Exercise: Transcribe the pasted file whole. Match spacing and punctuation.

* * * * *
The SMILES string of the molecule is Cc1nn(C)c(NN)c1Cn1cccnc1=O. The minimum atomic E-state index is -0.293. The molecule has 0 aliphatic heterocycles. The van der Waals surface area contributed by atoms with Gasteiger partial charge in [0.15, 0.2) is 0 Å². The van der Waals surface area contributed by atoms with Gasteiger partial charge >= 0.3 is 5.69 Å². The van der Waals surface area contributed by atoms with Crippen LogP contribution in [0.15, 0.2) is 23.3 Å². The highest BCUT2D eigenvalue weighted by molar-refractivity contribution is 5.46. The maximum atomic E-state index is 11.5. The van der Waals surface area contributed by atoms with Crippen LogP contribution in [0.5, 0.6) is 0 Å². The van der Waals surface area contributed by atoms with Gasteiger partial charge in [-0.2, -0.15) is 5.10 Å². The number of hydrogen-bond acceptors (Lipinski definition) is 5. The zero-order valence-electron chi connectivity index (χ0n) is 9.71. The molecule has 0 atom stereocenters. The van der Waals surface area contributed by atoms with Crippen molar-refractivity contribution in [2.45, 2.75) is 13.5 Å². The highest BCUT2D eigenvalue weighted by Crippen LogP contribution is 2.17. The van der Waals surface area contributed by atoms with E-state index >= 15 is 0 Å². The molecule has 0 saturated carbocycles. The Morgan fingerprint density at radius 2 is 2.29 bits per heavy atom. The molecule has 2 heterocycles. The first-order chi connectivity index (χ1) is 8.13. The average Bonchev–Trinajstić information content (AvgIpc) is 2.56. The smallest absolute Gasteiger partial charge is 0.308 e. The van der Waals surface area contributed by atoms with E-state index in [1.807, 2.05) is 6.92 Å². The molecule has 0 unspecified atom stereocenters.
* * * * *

The SMILES string of the molecule is Cc1nn(C)c(NN)c1Cn1cccnc1=O. The minimum atomic E-state index is -0.293. The molecule has 0 aliphatic heterocycles. The van der Waals surface area contributed by atoms with Gasteiger partial charge in [0.15, 0.2) is 0 Å². The van der Waals surface area contributed by atoms with Gasteiger partial charge >= 0.3 is 5.69 Å². The van der Waals surface area contributed by atoms with Crippen LogP contribution in [0.15, 0.2) is 23.3 Å². The highest BCUT2D eigenvalue weighted by molar-refractivity contribution is 5.46. The maximum atomic E-state index is 11.5. The van der Waals surface area contributed by atoms with Crippen LogP contribution in [0.5, 0.6) is 0 Å². The van der Waals surface area contributed by atoms with Gasteiger partial charge in [-0.2, -0.15) is 5.10 Å². The number of hydrogen-bond acceptors (Lipinski definition) is 5. The zero-order valence-electron chi connectivity index (χ0n) is 9.71. The molecule has 0 atom stereocenters. The van der Waals surface area contributed by atoms with Crippen molar-refractivity contribution in [2.45, 2.75) is 13.5 Å². The highest BCUT2D eigenvalue weighted by Crippen LogP contribution is 2.17. The van der Waals surface area contributed by atoms with E-state index >= 15 is 0 Å². The molecule has 0 saturated carbocycles. The Morgan fingerprint density at radius 2 is 2.29 bits per heavy atom. The molecule has 2 heterocycles. The first-order chi connectivity index (χ1) is 8.13. The average Bonchev–Trinajstić information content (AvgIpc) is 2.56. The smallest absolute Gasteiger partial charge is 0.308 e. The van der Waals surface area contributed by atoms with E-state index in [1.807, 2.05) is 6.92 Å². The molecule has 0 unspecified atom stereocenters.